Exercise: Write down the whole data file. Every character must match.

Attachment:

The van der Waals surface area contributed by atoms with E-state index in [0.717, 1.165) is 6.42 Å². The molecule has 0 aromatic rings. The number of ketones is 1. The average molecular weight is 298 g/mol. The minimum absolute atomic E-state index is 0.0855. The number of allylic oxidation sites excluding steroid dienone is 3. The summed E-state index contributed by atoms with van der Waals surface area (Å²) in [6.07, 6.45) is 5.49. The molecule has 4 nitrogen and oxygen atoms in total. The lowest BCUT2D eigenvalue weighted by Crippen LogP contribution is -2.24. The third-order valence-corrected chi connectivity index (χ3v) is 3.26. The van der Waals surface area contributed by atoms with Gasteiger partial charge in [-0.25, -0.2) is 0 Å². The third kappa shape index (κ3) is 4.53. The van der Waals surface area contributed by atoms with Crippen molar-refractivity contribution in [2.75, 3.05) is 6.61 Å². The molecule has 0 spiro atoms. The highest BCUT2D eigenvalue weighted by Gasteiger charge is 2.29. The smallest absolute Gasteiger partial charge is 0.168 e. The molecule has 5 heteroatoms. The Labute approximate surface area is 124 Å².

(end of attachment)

The van der Waals surface area contributed by atoms with E-state index in [0.717, 1.165) is 6.42 Å². The molecule has 0 aromatic rings. The number of ketones is 1. The average molecular weight is 298 g/mol. The minimum absolute atomic E-state index is 0.0855. The number of allylic oxidation sites excluding steroid dienone is 3. The summed E-state index contributed by atoms with van der Waals surface area (Å²) in [6.07, 6.45) is 5.49. The molecule has 4 nitrogen and oxygen atoms in total. The lowest BCUT2D eigenvalue weighted by Crippen LogP contribution is -2.24. The third-order valence-corrected chi connectivity index (χ3v) is 3.26. The van der Waals surface area contributed by atoms with Gasteiger partial charge in [-0.25, -0.2) is 0 Å². The third kappa shape index (κ3) is 4.53. The van der Waals surface area contributed by atoms with Crippen molar-refractivity contribution in [2.75, 3.05) is 6.61 Å². The molecule has 0 spiro atoms. The highest BCUT2D eigenvalue weighted by Gasteiger charge is 2.29. The smallest absolute Gasteiger partial charge is 0.168 e. The molecule has 5 heteroatoms. The Labute approximate surface area is 124 Å².